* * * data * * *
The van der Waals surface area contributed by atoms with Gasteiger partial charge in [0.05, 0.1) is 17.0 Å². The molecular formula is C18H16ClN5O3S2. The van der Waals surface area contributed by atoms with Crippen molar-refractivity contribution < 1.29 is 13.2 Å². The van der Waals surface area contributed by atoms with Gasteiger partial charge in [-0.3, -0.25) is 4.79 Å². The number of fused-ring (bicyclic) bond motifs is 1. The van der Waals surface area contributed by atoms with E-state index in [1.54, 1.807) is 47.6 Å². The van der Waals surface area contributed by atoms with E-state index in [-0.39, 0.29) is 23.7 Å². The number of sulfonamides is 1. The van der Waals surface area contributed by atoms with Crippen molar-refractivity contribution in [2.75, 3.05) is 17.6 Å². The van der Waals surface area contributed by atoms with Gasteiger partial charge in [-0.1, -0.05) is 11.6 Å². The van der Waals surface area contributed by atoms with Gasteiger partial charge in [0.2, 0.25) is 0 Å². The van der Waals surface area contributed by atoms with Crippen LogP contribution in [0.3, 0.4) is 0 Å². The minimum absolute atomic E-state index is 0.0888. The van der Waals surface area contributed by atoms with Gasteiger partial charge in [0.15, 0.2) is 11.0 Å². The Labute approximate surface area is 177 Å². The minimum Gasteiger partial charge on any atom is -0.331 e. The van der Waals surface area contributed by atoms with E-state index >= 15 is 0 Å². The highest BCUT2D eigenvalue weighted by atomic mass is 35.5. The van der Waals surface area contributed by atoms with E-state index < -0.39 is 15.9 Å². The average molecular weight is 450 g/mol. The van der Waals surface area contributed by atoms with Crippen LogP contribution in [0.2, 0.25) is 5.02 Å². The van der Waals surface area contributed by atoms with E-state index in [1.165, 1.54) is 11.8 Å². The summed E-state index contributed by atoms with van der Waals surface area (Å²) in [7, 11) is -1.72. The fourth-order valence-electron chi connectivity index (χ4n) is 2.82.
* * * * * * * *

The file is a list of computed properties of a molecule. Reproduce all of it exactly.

The van der Waals surface area contributed by atoms with Gasteiger partial charge in [0.05, 0.1) is 17.0 Å². The molecular formula is C18H16ClN5O3S2. The van der Waals surface area contributed by atoms with Crippen molar-refractivity contribution < 1.29 is 13.2 Å². The van der Waals surface area contributed by atoms with Gasteiger partial charge in [-0.3, -0.25) is 4.79 Å². The number of fused-ring (bicyclic) bond motifs is 1. The van der Waals surface area contributed by atoms with E-state index in [1.54, 1.807) is 47.6 Å². The van der Waals surface area contributed by atoms with E-state index in [-0.39, 0.29) is 23.7 Å². The number of sulfonamides is 1. The van der Waals surface area contributed by atoms with Crippen molar-refractivity contribution in [2.75, 3.05) is 17.6 Å². The van der Waals surface area contributed by atoms with Gasteiger partial charge in [-0.1, -0.05) is 11.6 Å². The van der Waals surface area contributed by atoms with Gasteiger partial charge in [0.2, 0.25) is 0 Å². The van der Waals surface area contributed by atoms with Crippen LogP contribution in [0.3, 0.4) is 0 Å². The minimum absolute atomic E-state index is 0.0888. The van der Waals surface area contributed by atoms with Gasteiger partial charge in [0.15, 0.2) is 11.0 Å². The Labute approximate surface area is 177 Å². The minimum Gasteiger partial charge on any atom is -0.331 e. The van der Waals surface area contributed by atoms with E-state index >= 15 is 0 Å². The highest BCUT2D eigenvalue weighted by atomic mass is 35.5. The van der Waals surface area contributed by atoms with E-state index < -0.39 is 15.9 Å². The average molecular weight is 450 g/mol. The van der Waals surface area contributed by atoms with Crippen LogP contribution in [0.2, 0.25) is 5.02 Å². The van der Waals surface area contributed by atoms with E-state index in [1.165, 1.54) is 11.8 Å². The summed E-state index contributed by atoms with van der Waals surface area (Å²) in [7, 11) is -1.72. The fourth-order valence-electron chi connectivity index (χ4n) is 2.82.